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Wednesday, 23 February 2011

Project Guttenberg II: The Minister Remains

A few hours after I published my last post about Karl Theodor zu Guttenberg, the German Minister of Defence made a speech before a meeting of Christian Democrats in the town of Kelkheim in Hesse. In it he admitted that he had made “grave mistakes” in his dissertation. He had spent the weekend examining his thesis once more. It was possible that in one place or another he “had lost his overall view over his sources.” It was, however, his own work and therefore he had to accept the responsibility for the “stupidity” he had produced.

He would therefore renounce his doctoral title and had already informed the University of Beyreuth of his decision. This decision was painful for him, he went on. The fact that portions of an article from the Frankfurter Allgemeinen Zeitung had found their way into his introduction was “embarrassing.” “I am a man with mistakes and weaknesses and I publicly acknowledge my weaknesses,” he went on, stating that he wanted to apologise to those he had offended with respect to his dissertation.

He further stated that he would continue to carry out his office as minister with all his strength and then quipped, “I didn’t come here [this evening] as the Minister for Self-Defence.”

Zu Guttenberg is being backed by his party colleagues, including Chancellor Merkel; the general tenor of their position is that his job is to be a government minister and not an academic, so that with his decision to relinquish his doctoral title the issue is basically closed.

Comments from the University suggest that, while they welcome the minister’s decision, it is up to them and not to him to decide whether the recognition of his doctorate should be withdrawn. They will examine the case and make their decision in due time.

So, zu Guttenberg thinks that admitting that there were “grave mistakes” in his thesis and therefore giving up his doctorate is sufficient to deal with the matter. And Merkel, whose party lost an important election in Hamburg last Sunday and thus is not prepared to relinquish one of her most popular ministers, finds his decision “good.” The opposition will howl but, as long as the minister has the backing of his own party, he seems likely to continue in office.

It is very hard to believe that all the plagiarisms contained in zu Guttenberg’s thesis were the result of honest mistakes, particularly as in many of the passages in question a number of words and phrases were slightly changed, which makes the author’s claim that he had simply lost his overall view of the sources ridiculous. This copying, pasting and amending on such a scale cannot be seen as anything but intentional. It is cheating – pure and simple.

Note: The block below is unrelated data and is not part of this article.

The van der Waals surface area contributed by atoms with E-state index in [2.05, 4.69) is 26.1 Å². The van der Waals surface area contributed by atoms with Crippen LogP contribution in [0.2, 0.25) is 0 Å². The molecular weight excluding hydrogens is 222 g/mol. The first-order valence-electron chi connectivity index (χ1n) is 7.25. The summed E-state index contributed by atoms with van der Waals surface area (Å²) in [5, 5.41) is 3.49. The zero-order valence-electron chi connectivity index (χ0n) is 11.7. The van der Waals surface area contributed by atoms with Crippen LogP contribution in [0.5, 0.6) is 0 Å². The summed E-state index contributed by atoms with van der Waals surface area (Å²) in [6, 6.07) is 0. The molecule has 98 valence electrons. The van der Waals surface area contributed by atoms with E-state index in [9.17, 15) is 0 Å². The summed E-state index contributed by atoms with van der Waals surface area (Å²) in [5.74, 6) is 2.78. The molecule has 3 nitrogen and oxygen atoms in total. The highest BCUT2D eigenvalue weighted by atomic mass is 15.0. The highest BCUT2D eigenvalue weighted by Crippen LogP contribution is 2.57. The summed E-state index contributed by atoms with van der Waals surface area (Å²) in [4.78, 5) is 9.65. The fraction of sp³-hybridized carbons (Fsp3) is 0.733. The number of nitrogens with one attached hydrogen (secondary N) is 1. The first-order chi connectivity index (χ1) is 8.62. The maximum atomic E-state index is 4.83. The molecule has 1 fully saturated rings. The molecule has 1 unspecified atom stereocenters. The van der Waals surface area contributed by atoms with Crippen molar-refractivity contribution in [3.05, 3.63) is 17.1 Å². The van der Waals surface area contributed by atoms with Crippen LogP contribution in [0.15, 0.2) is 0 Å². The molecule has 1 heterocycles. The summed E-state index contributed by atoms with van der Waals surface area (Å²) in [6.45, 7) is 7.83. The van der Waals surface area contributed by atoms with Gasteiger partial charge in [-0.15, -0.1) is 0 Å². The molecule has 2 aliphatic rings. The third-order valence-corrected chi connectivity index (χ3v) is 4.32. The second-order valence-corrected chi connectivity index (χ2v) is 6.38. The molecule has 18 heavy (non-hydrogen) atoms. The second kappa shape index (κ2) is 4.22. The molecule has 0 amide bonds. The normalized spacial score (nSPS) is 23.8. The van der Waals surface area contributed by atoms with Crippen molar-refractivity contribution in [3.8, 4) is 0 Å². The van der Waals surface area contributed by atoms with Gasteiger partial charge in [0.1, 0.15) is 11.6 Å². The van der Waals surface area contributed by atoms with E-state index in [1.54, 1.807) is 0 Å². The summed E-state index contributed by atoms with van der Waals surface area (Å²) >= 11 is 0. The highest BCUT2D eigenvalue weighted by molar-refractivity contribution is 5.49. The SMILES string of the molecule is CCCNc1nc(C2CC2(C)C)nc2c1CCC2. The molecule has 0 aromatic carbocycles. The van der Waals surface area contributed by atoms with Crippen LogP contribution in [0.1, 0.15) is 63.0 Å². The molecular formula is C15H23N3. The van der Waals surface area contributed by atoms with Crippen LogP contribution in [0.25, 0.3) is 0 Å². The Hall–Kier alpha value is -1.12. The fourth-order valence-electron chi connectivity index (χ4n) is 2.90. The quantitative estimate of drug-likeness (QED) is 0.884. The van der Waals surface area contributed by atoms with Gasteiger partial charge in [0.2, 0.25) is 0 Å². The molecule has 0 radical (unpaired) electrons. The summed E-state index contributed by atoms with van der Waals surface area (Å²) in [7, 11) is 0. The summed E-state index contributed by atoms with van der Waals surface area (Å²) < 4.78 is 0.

Apart from being a blow to his vanity, giving up his doctoral title costs zu Guttenberg nothing. He does not work in the academic area, where such an action would have cost him his job. In a country in which a refuse collection worker can be summarily fired for taking a child’s bed, which was put out on the pavement, home rather than bringing it to the incinerator, his attitude seems supremely cynical.

The whole affair shows that basic moral character no longer plays any role in the fitness of a minister to hold office in Germany. In a number of discussions with Irish friends about the abysmal lack of responsibility shown by Irish politicians over the past few years, I have given the example of many German politicians who have accepted the consequences of personal mistakes and resigned their positions – the most notable being Willy Brandt in the seventies. I will no longer be able to use this argument.

I wonder how German parents are now supposed to make clear to their children that cheating is wrong. At the end of my last post I expressed the view that the German political class would not risk losing the last vestiges of moral authority they had and that therefore zu Guttenberg would be told to go. Obviously I am still far too naïve.


The quotations in this post are taken from two articles in Der Spiegel from February 22, 2011 (http://www.spiegel.de/politik/deutschland/0,1518,746886,00.html http://www.spiegel.de/politik/deutschland/0,1518,746888,00.html)
The translations are my own.

Picture retrieved from:

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